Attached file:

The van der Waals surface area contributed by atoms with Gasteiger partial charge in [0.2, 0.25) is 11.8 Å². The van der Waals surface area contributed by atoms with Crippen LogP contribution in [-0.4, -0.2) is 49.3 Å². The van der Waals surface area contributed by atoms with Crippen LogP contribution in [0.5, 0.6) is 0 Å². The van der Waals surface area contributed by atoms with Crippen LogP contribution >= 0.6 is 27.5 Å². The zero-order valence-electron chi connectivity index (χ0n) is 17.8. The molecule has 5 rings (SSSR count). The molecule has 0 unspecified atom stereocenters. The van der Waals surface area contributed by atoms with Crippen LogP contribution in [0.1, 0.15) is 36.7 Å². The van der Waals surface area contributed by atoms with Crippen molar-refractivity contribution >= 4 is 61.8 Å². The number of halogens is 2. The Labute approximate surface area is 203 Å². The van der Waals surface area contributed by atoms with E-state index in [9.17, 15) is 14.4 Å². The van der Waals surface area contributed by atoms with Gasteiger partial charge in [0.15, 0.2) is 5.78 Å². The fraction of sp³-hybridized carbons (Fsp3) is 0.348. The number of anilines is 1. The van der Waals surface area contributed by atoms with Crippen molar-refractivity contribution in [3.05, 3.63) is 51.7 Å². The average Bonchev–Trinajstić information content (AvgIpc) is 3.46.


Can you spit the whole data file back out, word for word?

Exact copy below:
The van der Waals surface area contributed by atoms with Gasteiger partial charge in [0.2, 0.25) is 11.8 Å². The van der Waals surface area contributed by atoms with Crippen LogP contribution in [-0.4, -0.2) is 49.3 Å². The van der Waals surface area contributed by atoms with Crippen LogP contribution in [0.5, 0.6) is 0 Å². The van der Waals surface area contributed by atoms with Crippen LogP contribution >= 0.6 is 27.5 Å². The zero-order valence-electron chi connectivity index (χ0n) is 17.8. The molecule has 5 rings (SSSR count). The molecule has 0 unspecified atom stereocenters. The van der Waals surface area contributed by atoms with Crippen LogP contribution in [0.1, 0.15) is 36.7 Å². The van der Waals surface area contributed by atoms with Crippen molar-refractivity contribution >= 4 is 61.8 Å². The number of halogens is 2. The Labute approximate surface area is 203 Å². The van der Waals surface area contributed by atoms with E-state index in [9.17, 15) is 14.4 Å². The van der Waals surface area contributed by atoms with Gasteiger partial charge in [0.15, 0.2) is 5.78 Å². The fraction of sp³-hybridized carbons (Fsp3) is 0.348. The number of anilines is 1. The van der Waals surface area contributed by atoms with Crippen molar-refractivity contribution in [3.05, 3.63) is 51.7 Å². The average Bonchev–Trinajstić information content (AvgIpc) is 3.46.